On Campus Care

On Campus Care

Moore’s Time at PHS Defined by Pandemic

School Nurse Emme Moore has been working at Paoli since 2019, right at the start of the pandemic.

Before being the school nurse, Moore held various jobs. She stacked lumber at a lumber factory, was a receptionist at a fitness center, a waitress and was even a nurse in the Intensive Care Unit.

Moore graduated from Indiana University-Purdue University Indianapolis(IUPUI), in 2008 and received her RN.

“I really enjoy working with people and children. I have lots of compassion for children and it’s a great feeling when I can help a child feel better. The feeling of being part of a community makes me so proud and being a nurse gives me that satisfaction,” said Moore.

The pandemic has created numerous challenges for Moore and her team at Throop and the high school.

“We used to have a lot more trust between people and now people are constantly worrying about if someones gonna get them sick or wondering if they are being told the correct information. Now our main concern is this pandemic and it’s difficult because our attention could be on other needs,” said Moore.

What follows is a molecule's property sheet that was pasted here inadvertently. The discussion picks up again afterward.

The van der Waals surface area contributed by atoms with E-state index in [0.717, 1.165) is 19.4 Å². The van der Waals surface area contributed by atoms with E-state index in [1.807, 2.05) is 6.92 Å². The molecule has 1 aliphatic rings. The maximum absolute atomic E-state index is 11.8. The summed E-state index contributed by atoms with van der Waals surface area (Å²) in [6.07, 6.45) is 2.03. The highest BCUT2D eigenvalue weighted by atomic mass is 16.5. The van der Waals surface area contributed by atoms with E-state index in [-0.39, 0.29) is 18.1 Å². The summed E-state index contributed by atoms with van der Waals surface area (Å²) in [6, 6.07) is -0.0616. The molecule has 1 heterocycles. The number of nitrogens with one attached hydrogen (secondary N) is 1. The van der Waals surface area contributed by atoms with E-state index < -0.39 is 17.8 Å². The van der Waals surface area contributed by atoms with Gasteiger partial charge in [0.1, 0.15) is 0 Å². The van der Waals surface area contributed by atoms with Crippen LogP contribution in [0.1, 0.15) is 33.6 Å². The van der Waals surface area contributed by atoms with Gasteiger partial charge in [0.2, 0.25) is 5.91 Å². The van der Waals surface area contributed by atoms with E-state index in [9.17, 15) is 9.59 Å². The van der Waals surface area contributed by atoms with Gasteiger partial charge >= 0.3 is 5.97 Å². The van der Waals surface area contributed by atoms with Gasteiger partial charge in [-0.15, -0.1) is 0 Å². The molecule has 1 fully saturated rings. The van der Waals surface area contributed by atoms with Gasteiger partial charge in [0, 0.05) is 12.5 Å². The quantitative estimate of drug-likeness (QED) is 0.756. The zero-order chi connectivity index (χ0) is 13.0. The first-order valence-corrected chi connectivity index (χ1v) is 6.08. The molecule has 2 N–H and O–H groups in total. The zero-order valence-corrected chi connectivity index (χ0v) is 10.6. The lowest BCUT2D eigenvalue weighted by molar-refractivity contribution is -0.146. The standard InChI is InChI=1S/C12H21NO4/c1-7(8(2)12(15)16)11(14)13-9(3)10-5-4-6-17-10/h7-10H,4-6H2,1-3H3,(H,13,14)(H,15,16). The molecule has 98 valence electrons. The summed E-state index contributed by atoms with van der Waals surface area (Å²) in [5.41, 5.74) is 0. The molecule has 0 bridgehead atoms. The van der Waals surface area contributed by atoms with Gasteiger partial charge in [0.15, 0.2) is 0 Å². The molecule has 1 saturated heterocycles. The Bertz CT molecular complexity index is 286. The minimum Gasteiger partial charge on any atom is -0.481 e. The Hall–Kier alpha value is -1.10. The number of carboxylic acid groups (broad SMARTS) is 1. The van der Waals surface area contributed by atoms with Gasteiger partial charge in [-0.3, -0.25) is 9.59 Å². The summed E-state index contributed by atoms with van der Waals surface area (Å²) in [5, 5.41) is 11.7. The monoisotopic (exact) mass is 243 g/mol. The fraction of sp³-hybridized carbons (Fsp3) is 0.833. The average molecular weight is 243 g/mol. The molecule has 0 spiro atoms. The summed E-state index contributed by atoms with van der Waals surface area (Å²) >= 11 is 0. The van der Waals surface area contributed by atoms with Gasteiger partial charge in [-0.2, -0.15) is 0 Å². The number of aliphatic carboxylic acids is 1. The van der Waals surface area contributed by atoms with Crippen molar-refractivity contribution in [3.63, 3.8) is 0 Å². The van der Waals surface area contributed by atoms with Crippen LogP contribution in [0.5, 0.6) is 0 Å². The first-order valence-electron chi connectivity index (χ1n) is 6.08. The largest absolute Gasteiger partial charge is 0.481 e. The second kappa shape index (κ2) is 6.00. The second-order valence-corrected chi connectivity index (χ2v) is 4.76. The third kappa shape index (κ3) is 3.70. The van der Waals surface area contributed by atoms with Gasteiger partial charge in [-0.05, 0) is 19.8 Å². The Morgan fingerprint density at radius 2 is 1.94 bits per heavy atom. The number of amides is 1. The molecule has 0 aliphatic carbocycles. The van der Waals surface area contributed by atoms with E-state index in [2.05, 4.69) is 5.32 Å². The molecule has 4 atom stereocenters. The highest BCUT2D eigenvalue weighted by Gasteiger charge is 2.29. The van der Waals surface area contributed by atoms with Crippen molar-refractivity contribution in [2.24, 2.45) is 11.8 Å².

The process that Moore and her staff go through when a student or staff is found to be positive is a little chaotic.

“When a student comes to me with symptoms the first step I have to take is determining whether or not the symptoms meet the criteria the CDC has made for us. If it’s something like a headache or your stomach hurting it could be so many other things but if you’re having cold chills or body aches then it changes the way we have to tackle the situation,” says Moore, “After determining if the symptoms meet the criteria, I have to figure out the timeline and dates for when the student or staff member can return along with phone calls to the parents or guardians.”

In the future, Moore hopes for a return to a more normal job.

“I have so much planned for the near future. We are in the process of creating a health education and wellness clinic at the school. I want this school based health clinic to be able to examine students right here at school and be able to meet virtually with other providers,” said Moore.

Nurse Moore hopes there comes a time when there is no more mention of COVID because she feels this has taken a toll on everyone.

“I hope that we can go back to when students could come to school and be treated for normal health things and not have to worry about being quarantined,” said Moore.

For students considering pursuing a career in the medical field, Moore encourages them to stay involved.

“Get involved with as much stuff as possible and make it a point to involve yourself because you need to keep learning and making opportunities for yourself,” said Moore

Story by Kenzie Gilliatt